Some people make more effective shields than others. Even 5,000 or 10,000 might well be enough, if they were predominantly Americans. Bush would get more bad press (and worse) if American bombs killed 10 Americans than if they killed 20 Frenchmen or 30 Belgians. (Women and children would also be more effective, but their use would also be shamefully immoral. I hope they are not being recruited as human shields.) Distinguished hostages would count for much more: Bush would hardly dare risk killing such eminent and distinguished persons as Norman Mailer, Susan Sontag, Noam Chomsky, Michael Moore, or Ted Rall, just to give some random examples -- not to mention Louis, Jesse, and Ramsey. One dead celebrity might be explained as an unfortunate accident, but more than one would look very bad. (Perhaps I should say that by 'distinguished' and 'eminent' I do not mean to imply any real claim to these epithets, just conventional estimations such as Pulitzer prizes, distinguished chairs at major universities, book contracts with substantial royalties, and such.) A blogging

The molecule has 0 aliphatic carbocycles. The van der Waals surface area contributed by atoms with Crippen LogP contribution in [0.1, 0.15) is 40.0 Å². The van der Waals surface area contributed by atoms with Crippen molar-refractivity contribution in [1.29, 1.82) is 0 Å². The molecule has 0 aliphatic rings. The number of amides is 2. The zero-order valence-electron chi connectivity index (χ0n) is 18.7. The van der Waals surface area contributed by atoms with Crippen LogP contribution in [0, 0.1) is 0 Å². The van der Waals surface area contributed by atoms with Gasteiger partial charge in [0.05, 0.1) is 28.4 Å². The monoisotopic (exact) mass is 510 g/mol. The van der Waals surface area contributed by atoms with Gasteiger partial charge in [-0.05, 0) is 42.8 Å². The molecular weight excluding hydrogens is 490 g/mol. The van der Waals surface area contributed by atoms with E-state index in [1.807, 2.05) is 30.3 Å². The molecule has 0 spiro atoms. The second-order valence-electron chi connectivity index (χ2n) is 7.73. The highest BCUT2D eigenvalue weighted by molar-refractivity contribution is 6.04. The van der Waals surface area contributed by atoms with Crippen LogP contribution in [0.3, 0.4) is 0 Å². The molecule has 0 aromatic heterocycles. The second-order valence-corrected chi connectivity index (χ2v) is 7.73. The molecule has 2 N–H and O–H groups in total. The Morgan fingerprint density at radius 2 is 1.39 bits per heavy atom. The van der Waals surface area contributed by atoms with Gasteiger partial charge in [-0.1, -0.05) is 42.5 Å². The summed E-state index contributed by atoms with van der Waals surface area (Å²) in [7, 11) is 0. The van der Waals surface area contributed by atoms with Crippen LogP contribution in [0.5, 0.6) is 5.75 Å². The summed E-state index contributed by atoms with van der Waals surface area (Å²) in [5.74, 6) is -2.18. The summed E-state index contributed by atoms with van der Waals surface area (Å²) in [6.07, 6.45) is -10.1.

hostage human shield would also be worth much more than some big silent doofus, particularly if he blogged first-person reports from the scene. Think of what Orwell could have done in Catalonia with a laptop and an internet connection! That would need Saddam's permission, of course, which might be a little dicey. But an anti-war blogger with guts could do some very interesting and useful work in preventing war or reporting on it, as the case may be. I estimate that each active and well-known blogger (like Philip Shropshire) or established celebrity (like Chomsky or Farrakhan) would make war something like 1% less likely, though each ordinary 'warm body' human shield would make war only about .01% less likely. Will enough of them enlist to stop the war? Probably not: the supply of people brave enough to risk their lives and stupid enough to risk them to keep Saddam Hussein in power is quite limited.